1. Definitions

According to the biblical testimony, special revelation2 is an act of God in which He reveals to specific human beings (1) Himself, (2) truths of various nature, and/or (3) His will. Because of God's initiative and action, these humans, called prophets, have access to an experience which otherwise is not open to humans, and they receive knowledge which otherwise is unavailable.

According to Scripture, inspiration is God's act in which He enables the prophet to faithfully pass on the received message. By this process the proclaimed message becomes a word from God and is not merely a human word. In order to communicate revelation reliably, inspiration is needed. Yet, revelation and inspiration cannot be sharply separated or easily distinguished from one another.

In talking about the authority of Scripture we believe that it is "the in fallible revelation of His will"3 and that it is the standard for everyday living. Everything has to be tested by it. Each doctrine must be founded in it. Scripture has priority and authority over all human thought, research, and emotion.

2. Methodology

First of all, we need to be aware of the fact that no scholar and no scientist will work without certain presuppositions. Regarding our topic, some will outrightly deny that there are such things as divine revelation and inspiration. Others will claim the opposite. Some hold that there maybe divine inspiration. Related to these presuppositions are the ones that consider the Bible merely a human book, merely a divine book, a mixture of both, or a book with both characteristics at the same time. The respective presuppositions will influence the research and the conclusions that grow out of it.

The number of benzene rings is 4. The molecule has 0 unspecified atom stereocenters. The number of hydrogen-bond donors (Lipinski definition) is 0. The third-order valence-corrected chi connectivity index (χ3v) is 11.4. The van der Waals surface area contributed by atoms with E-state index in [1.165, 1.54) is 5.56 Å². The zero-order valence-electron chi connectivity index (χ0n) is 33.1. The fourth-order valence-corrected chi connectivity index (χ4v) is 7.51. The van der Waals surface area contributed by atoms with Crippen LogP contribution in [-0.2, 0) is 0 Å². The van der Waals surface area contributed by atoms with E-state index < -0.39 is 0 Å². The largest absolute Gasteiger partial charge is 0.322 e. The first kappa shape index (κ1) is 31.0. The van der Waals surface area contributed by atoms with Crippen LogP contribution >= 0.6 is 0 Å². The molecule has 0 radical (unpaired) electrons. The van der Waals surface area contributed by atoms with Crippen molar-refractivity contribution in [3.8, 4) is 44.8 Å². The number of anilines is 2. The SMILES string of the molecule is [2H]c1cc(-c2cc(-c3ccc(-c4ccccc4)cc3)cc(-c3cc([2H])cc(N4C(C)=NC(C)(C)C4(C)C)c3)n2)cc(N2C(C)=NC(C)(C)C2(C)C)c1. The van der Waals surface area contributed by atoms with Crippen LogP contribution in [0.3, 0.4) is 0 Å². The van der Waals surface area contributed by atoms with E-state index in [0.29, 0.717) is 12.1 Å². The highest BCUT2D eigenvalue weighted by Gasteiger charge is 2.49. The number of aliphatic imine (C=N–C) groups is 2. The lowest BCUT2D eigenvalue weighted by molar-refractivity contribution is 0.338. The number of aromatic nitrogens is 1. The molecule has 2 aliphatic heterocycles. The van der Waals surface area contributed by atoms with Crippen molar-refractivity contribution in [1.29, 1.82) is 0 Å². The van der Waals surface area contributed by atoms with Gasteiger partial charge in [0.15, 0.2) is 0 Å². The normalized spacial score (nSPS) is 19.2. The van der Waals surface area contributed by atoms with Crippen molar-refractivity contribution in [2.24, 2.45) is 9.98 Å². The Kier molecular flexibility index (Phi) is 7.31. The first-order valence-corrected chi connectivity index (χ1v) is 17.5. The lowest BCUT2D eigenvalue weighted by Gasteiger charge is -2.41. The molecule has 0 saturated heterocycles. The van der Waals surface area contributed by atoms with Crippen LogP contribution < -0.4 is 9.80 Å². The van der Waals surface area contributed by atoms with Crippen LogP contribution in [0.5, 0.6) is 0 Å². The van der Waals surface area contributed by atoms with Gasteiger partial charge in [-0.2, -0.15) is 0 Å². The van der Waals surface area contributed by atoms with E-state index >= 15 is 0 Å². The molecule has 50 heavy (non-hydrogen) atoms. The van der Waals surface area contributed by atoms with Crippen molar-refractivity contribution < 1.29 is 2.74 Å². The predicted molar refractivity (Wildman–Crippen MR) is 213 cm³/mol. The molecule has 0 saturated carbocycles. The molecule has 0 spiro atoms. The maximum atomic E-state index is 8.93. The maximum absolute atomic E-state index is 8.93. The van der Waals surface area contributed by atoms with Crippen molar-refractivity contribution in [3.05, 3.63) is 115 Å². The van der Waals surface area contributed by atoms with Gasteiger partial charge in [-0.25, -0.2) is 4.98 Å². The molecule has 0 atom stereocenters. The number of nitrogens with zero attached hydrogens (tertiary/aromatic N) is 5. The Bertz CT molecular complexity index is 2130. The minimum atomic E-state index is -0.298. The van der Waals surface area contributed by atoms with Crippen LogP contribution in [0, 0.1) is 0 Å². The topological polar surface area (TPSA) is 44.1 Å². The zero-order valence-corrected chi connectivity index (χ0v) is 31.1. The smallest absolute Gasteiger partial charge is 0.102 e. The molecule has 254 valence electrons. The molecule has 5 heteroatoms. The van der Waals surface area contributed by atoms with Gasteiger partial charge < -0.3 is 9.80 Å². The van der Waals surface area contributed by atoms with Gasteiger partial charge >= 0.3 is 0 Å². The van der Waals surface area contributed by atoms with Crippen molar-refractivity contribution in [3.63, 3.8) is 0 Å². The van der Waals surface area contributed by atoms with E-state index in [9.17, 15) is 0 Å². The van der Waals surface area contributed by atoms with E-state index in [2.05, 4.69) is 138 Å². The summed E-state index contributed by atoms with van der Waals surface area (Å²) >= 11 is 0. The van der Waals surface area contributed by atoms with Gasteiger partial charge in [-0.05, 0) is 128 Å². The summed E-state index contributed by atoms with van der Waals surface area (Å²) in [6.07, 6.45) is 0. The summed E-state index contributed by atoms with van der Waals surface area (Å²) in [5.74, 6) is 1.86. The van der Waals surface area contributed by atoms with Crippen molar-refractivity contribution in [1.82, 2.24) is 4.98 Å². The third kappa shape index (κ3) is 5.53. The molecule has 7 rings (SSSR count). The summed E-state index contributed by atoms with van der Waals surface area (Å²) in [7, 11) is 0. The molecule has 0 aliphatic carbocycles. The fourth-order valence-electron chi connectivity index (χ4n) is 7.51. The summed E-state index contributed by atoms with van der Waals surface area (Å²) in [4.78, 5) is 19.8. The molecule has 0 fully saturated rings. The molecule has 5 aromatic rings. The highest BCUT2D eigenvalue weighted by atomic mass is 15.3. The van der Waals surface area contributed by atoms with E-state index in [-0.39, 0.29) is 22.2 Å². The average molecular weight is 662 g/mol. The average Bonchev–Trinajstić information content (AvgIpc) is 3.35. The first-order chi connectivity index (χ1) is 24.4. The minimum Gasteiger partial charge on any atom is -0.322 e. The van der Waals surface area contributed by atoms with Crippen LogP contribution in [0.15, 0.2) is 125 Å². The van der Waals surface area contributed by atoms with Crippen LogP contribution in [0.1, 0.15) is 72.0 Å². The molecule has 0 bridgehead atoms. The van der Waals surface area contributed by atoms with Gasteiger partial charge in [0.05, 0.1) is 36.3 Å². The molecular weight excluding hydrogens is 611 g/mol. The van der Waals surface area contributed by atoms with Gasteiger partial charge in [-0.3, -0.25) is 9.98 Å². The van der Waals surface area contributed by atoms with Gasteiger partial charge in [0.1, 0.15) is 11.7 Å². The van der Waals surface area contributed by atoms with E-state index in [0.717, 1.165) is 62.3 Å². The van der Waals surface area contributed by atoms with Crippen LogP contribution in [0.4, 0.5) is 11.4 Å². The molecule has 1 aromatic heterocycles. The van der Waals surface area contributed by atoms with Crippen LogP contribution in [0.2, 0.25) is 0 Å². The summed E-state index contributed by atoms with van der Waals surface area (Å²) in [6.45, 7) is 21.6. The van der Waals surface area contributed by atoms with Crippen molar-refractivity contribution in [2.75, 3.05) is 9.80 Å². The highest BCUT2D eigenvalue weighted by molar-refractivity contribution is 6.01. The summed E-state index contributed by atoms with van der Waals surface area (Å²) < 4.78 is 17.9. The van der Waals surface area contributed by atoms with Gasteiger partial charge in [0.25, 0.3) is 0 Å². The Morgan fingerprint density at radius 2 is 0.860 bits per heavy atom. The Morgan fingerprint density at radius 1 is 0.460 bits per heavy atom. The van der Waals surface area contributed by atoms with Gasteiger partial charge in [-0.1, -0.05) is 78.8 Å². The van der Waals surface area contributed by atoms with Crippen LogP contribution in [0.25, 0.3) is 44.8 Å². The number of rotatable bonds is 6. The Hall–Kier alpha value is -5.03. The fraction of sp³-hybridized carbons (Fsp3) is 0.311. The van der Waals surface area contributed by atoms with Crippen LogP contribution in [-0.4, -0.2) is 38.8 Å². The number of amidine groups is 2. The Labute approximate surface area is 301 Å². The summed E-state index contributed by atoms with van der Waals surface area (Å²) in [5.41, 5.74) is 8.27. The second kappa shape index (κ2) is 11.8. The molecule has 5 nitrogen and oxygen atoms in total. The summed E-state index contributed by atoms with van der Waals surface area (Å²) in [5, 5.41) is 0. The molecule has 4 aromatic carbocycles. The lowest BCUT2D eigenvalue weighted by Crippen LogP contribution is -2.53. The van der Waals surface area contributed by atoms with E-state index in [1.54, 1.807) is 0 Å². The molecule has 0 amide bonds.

Second, there are a number of approaches to the Bible, some of which will be presented and discussed. They are not mutually exclusive but can be combined with one another. One option is to proceed inductively. Another is to work deductively. Furthermore, the researcher can choose to study inspiration by means of extrabiblical sources and draw conclusions which he or she applies to the Bible. Another possibility is to create analogies in order to demonstrate how inspiration works and to make deductions. Again the respective approach will shape the outcome.

a. Inductive versus deductive